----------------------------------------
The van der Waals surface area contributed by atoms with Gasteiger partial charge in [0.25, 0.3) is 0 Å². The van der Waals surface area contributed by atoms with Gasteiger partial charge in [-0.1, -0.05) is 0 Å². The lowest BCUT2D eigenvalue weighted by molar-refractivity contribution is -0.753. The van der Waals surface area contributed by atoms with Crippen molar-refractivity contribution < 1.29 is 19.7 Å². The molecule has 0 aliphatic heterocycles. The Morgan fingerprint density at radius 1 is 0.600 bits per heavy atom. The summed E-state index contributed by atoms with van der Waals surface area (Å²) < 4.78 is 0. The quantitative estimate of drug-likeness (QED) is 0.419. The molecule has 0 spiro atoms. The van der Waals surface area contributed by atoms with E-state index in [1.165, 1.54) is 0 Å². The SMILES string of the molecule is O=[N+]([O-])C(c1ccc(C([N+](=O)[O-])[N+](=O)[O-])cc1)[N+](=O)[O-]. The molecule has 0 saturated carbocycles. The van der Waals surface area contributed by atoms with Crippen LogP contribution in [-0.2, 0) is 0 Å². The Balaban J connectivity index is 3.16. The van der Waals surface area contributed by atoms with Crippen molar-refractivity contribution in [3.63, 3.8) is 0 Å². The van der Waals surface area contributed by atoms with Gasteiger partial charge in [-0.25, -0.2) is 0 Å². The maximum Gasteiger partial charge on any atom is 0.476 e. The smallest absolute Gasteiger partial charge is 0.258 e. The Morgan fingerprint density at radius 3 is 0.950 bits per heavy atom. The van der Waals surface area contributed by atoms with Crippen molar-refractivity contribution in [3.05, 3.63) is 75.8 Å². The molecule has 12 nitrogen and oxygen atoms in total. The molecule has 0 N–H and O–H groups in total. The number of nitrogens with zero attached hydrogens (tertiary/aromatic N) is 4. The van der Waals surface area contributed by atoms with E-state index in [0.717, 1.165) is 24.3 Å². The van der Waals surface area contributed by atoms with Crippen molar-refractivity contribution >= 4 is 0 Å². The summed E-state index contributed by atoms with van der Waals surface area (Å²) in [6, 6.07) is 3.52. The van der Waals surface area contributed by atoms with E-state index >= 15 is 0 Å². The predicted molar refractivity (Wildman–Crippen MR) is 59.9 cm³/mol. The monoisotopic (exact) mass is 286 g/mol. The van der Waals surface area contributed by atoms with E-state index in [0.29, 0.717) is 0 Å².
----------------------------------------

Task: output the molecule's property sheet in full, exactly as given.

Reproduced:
The van der Waals surface area contributed by atoms with Gasteiger partial charge in [0.25, 0.3) is 0 Å². The van der Waals surface area contributed by atoms with Gasteiger partial charge in [-0.1, -0.05) is 0 Å². The lowest BCUT2D eigenvalue weighted by molar-refractivity contribution is -0.753. The van der Waals surface area contributed by atoms with Crippen molar-refractivity contribution < 1.29 is 19.7 Å². The molecule has 0 aliphatic heterocycles. The Morgan fingerprint density at radius 1 is 0.600 bits per heavy atom. The summed E-state index contributed by atoms with van der Waals surface area (Å²) < 4.78 is 0. The quantitative estimate of drug-likeness (QED) is 0.419. The molecule has 0 spiro atoms. The van der Waals surface area contributed by atoms with E-state index in [1.165, 1.54) is 0 Å². The SMILES string of the molecule is O=[N+]([O-])C(c1ccc(C([N+](=O)[O-])[N+](=O)[O-])cc1)[N+](=O)[O-]. The molecule has 0 saturated carbocycles. The van der Waals surface area contributed by atoms with Crippen LogP contribution in [-0.2, 0) is 0 Å². The Balaban J connectivity index is 3.16. The van der Waals surface area contributed by atoms with Crippen molar-refractivity contribution in [3.63, 3.8) is 0 Å². The van der Waals surface area contributed by atoms with Gasteiger partial charge in [-0.25, -0.2) is 0 Å². The maximum Gasteiger partial charge on any atom is 0.476 e. The smallest absolute Gasteiger partial charge is 0.258 e. The Morgan fingerprint density at radius 3 is 0.950 bits per heavy atom. The van der Waals surface area contributed by atoms with Crippen molar-refractivity contribution in [3.05, 3.63) is 75.8 Å². The molecule has 12 nitrogen and oxygen atoms in total. The molecule has 0 N–H and O–H groups in total. The number of nitrogens with zero attached hydrogens (tertiary/aromatic N) is 4. The van der Waals surface area contributed by atoms with E-state index in [0.717, 1.165) is 24.3 Å². The van der Waals surface area contributed by atoms with Crippen molar-refractivity contribution >= 4 is 0 Å². The summed E-state index contributed by atoms with van der Waals surface area (Å²) in [6, 6.07) is 3.52. The van der Waals surface area contributed by atoms with E-state index >= 15 is 0 Å². The predicted molar refractivity (Wildman–Crippen MR) is 59.9 cm³/mol. The monoisotopic (exact) mass is 286 g/mol. The van der Waals surface area contributed by atoms with E-state index in [0.29, 0.717) is 0 Å².